Chinese electric car company Nio delivered more than 5,000 vehicles in April, despite Kovid restrictions in some parts of China, although it fell sharply from a supply of about 10,000 vehicles in March.
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BEIJING – Neo’s biggest challenge right now is to ensure the supply chain is stable, CEO William Lee told CNBC.
Chinese electric car makers have had to charge customers more because of rising raw materials.
The company had to suspend production temporarily in April when Covid Control Neo prevented it from receiving parts from suppliers. However, the company said it was able to resume some production a few days later.
Yet, as of Thursday, Li still described the overall state of auto production in China as a process of recovery while Shanghai and other parts of the country are under Kovid control.
On the sales front, Lee said he expects consumer demand for electric vehicles to continue – even if the Chinese government cuts subsidies or other policy support for the sector.
Despite the Covid restrictions, Nio delivered more than 5,000 vehicles in April, although it fell sharply from a supply of about 10,000 vehicles in March.
Sales of passenger cars fell 35.5% year-on-year in April, but new energy cars – including battery-powered electric cars – saw a 78.4% increase in sales, according to the China Passenger Car Association.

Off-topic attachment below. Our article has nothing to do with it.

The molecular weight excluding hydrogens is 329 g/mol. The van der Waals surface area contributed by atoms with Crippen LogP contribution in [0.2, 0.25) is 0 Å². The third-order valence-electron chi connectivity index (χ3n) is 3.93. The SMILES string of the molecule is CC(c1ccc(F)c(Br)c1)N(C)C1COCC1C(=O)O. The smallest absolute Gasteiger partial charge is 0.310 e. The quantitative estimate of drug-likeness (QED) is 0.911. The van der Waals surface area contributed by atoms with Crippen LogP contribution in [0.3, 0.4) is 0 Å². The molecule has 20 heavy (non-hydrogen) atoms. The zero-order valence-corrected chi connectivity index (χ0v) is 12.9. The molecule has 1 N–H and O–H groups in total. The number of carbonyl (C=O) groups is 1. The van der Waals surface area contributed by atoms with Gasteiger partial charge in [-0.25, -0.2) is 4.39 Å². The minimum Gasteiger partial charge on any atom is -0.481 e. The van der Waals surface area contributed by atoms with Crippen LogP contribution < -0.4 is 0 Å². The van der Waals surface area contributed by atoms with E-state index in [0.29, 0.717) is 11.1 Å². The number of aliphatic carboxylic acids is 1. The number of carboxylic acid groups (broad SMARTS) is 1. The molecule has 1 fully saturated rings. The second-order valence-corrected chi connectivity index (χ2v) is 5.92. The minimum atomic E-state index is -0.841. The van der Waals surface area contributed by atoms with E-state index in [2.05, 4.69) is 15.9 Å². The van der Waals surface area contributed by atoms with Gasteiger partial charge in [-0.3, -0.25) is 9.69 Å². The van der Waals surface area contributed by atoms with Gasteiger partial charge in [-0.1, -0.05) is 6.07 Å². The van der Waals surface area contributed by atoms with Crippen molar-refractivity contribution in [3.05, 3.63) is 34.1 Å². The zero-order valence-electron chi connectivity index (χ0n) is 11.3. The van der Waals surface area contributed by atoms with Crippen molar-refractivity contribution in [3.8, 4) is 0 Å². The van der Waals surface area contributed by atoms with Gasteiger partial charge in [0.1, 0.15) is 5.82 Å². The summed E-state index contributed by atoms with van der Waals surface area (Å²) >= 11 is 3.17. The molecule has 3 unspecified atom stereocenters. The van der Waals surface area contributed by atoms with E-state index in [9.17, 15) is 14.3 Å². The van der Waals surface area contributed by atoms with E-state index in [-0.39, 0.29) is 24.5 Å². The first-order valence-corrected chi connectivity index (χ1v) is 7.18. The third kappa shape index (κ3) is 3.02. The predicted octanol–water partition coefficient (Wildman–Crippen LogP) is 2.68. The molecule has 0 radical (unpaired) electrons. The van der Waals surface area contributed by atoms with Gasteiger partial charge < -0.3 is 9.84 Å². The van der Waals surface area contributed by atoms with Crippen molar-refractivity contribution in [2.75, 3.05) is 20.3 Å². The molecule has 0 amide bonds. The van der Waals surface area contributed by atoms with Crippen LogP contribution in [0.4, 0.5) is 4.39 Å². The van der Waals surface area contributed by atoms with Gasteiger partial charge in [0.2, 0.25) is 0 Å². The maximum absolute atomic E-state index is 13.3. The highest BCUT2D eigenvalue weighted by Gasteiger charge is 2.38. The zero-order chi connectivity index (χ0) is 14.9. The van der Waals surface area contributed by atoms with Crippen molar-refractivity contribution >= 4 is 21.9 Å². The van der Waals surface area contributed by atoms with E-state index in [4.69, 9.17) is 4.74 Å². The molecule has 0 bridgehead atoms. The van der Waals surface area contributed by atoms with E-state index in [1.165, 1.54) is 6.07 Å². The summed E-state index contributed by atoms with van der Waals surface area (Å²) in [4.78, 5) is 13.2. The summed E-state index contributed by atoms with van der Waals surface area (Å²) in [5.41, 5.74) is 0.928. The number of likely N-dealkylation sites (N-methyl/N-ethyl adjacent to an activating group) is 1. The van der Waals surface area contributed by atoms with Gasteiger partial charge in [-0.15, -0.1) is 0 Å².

Neo’s plan for Southeast Asia
Lee, who is also the founder and chairman of Neo, was speaking in an interview with CNBC’s Emily Tan ahead of the company’s secondary listing in Singapore.
On Friday, Neo introduced a secondary listing on the Singapore Stock Exchange through an introduction – which is different from an initial public offering because no new capital is raised and less paperwork is required. Instead, the listing primarily allows investors to trade the company’s shares on an exchange other than the original trading venue.
In early March, Neo also made a secondary listing in Hong Kong through the introduction. The company’s first and foremost list is the New York Stock Exchange.
The auto executive did not elaborate on why the company chose Singapore as the third-ranked company, but said Neo could reach more investors in this way.
But Lee said Neo plans to open a research and development center in Singapore in the near future to export cars to Southeast Asia and to use artificial intelligence and autonomous driving. He did not give a specific date.
So far, the company has focused most of its overseas expansion in Europe, primarily in Norway.
The start-up’s main trading venue remains NYSE, where the company made its initial public offering in 2018.
Since that IPO, Nio’s U.S.-listed shares have risen nearly 150% – a volatile three-plus year that included several quarterly sinks and a full year in 2020 that has risen more than 1,100%.